President Trump’s decision not to include a question about U.S. citizenship on the 2020 Census questionnaire appears to put the issue to bed for another decade. Don’t believe it.
The fact is, the Census Bureau already collects data on the number of noncitizens living in the United States. Its annual American Community Survey includes a citizenship question on more than 2 million surveys each year. The bureau then uses that data to estimate the number of citizens and noncitizens living in each state, county and city. Indeed, the bureau’s data allows it to estimate the number of noncitizens living in each political district in the United States.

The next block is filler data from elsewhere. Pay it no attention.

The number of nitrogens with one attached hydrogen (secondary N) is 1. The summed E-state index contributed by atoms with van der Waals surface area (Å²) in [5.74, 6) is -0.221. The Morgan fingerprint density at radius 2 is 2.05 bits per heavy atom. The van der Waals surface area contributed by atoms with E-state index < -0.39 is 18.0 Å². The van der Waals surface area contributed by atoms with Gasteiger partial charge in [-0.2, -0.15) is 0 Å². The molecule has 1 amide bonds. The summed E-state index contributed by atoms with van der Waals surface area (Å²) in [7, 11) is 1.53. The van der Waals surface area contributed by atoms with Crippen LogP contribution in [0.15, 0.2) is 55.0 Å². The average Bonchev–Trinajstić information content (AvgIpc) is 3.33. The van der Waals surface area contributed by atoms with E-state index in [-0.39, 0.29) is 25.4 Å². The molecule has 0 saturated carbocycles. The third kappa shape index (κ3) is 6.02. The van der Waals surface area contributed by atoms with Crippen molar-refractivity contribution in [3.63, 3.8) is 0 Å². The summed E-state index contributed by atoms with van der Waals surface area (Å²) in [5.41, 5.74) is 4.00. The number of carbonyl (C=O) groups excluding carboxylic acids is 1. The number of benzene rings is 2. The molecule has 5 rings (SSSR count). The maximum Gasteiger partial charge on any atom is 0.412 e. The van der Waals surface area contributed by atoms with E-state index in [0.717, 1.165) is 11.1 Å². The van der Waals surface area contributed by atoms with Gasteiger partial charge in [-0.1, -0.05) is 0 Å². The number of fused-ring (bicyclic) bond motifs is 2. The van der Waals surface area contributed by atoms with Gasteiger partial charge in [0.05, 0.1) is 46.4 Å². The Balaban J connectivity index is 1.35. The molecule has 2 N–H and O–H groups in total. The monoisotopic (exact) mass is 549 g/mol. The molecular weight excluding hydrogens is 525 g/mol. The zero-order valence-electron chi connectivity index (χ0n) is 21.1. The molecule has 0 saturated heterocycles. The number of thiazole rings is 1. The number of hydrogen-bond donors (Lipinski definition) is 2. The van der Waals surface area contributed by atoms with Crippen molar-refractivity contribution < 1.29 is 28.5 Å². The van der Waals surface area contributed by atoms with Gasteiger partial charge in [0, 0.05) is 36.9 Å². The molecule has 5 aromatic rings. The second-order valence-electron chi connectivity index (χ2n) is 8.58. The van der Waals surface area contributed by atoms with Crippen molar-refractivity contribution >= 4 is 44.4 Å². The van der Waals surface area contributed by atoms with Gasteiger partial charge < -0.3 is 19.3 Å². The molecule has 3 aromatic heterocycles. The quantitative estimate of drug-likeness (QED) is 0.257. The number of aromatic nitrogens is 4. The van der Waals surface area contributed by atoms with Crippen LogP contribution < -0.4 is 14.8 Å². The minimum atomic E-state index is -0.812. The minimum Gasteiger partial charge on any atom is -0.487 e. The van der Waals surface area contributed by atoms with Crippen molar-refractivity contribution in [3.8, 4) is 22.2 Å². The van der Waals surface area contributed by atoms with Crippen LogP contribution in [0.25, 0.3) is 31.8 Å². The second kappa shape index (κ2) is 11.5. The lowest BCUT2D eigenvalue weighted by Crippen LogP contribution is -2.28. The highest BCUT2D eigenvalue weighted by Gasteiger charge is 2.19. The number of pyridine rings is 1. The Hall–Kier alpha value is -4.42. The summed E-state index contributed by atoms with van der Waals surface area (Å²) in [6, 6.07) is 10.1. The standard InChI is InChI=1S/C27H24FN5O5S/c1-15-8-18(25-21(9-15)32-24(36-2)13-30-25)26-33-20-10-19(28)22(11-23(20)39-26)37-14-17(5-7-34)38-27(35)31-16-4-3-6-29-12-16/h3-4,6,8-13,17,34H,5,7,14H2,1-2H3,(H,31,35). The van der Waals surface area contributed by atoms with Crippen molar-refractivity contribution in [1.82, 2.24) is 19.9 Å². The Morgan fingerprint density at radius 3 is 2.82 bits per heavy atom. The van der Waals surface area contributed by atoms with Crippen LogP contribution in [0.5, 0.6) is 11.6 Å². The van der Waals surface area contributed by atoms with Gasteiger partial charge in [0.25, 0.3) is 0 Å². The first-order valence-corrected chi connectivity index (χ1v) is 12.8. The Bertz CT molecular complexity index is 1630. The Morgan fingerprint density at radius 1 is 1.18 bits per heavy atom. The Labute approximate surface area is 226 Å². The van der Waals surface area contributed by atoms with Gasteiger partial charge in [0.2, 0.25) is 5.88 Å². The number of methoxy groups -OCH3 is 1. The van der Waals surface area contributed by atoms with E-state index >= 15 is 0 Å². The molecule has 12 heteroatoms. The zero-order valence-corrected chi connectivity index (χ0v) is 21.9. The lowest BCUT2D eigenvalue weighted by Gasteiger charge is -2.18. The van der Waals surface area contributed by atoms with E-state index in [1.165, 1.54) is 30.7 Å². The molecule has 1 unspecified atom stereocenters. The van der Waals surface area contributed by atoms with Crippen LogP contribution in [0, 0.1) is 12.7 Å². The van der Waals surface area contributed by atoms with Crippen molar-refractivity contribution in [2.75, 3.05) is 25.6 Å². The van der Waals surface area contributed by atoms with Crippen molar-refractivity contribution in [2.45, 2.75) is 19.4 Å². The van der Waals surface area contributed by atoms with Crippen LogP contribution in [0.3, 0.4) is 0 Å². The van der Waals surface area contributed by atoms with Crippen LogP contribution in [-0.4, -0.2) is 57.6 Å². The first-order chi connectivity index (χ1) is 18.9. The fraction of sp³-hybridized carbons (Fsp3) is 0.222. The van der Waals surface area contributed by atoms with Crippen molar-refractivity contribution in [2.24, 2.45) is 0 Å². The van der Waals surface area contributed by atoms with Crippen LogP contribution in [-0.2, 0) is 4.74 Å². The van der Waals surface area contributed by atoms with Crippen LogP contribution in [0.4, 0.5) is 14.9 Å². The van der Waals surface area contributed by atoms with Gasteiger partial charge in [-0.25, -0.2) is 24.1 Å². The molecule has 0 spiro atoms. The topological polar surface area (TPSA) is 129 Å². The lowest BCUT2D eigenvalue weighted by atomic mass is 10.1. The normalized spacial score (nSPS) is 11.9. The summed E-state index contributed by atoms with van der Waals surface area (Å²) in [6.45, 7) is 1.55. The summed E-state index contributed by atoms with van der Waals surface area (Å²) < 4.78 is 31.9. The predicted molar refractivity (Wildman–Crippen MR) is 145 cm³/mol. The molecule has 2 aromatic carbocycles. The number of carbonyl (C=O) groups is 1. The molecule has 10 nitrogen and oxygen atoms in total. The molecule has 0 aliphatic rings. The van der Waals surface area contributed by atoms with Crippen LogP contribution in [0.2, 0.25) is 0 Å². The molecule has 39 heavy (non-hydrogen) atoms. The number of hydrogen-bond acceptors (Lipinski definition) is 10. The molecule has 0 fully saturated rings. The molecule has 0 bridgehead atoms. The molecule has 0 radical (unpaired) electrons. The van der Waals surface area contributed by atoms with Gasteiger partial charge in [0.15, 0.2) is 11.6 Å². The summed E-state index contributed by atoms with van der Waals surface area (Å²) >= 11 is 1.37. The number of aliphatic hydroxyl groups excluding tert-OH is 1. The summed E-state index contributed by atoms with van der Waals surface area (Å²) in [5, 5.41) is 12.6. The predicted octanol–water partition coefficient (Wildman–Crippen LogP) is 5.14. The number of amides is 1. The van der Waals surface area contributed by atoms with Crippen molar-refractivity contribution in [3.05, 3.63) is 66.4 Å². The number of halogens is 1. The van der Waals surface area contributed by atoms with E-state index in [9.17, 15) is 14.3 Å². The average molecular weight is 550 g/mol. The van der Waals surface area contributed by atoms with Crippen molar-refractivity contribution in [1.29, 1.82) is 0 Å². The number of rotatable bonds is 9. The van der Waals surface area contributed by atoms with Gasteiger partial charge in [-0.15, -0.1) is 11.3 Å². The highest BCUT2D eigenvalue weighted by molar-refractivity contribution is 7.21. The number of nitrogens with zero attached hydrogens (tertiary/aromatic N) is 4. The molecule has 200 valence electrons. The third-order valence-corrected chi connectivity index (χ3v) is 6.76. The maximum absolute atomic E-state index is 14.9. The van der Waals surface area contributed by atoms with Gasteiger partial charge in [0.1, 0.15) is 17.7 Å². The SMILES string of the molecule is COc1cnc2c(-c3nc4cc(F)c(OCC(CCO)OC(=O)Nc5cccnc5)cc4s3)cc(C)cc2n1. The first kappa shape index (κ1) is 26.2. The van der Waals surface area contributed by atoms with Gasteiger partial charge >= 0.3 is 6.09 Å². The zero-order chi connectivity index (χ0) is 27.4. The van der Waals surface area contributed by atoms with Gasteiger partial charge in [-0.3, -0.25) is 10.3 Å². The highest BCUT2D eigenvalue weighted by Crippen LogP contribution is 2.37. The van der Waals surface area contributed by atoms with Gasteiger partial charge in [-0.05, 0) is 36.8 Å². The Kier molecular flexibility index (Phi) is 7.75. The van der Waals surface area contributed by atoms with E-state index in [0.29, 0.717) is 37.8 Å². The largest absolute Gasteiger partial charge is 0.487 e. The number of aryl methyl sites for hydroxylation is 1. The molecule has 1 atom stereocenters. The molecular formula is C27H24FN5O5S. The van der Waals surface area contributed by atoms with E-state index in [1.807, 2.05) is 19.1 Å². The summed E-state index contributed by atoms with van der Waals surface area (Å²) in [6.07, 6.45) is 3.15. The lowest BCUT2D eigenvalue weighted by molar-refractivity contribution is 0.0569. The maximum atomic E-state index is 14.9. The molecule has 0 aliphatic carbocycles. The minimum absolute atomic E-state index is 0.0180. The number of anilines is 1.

The phrase “one person, one vote” is the cardinal principle that governs the constitutionality of our entire redistricting system. As established in a trio of cases in the 1960s, that principle means that every person’s vote must, as far as is practicable, have the same weight as anyone else’s when it is cast. Aside from the U.S. Senate, which has an inherently unequal structure protected by the Constitution, this has meant that districts must be drawn to be nearly equal in total population as of the time of the census.
But these cases were determined at a time when the share of foreign-born noncitizens was at a historic low in the United States.
Henry Olsen is a senior fellow at the Ethics and Public Policy Center.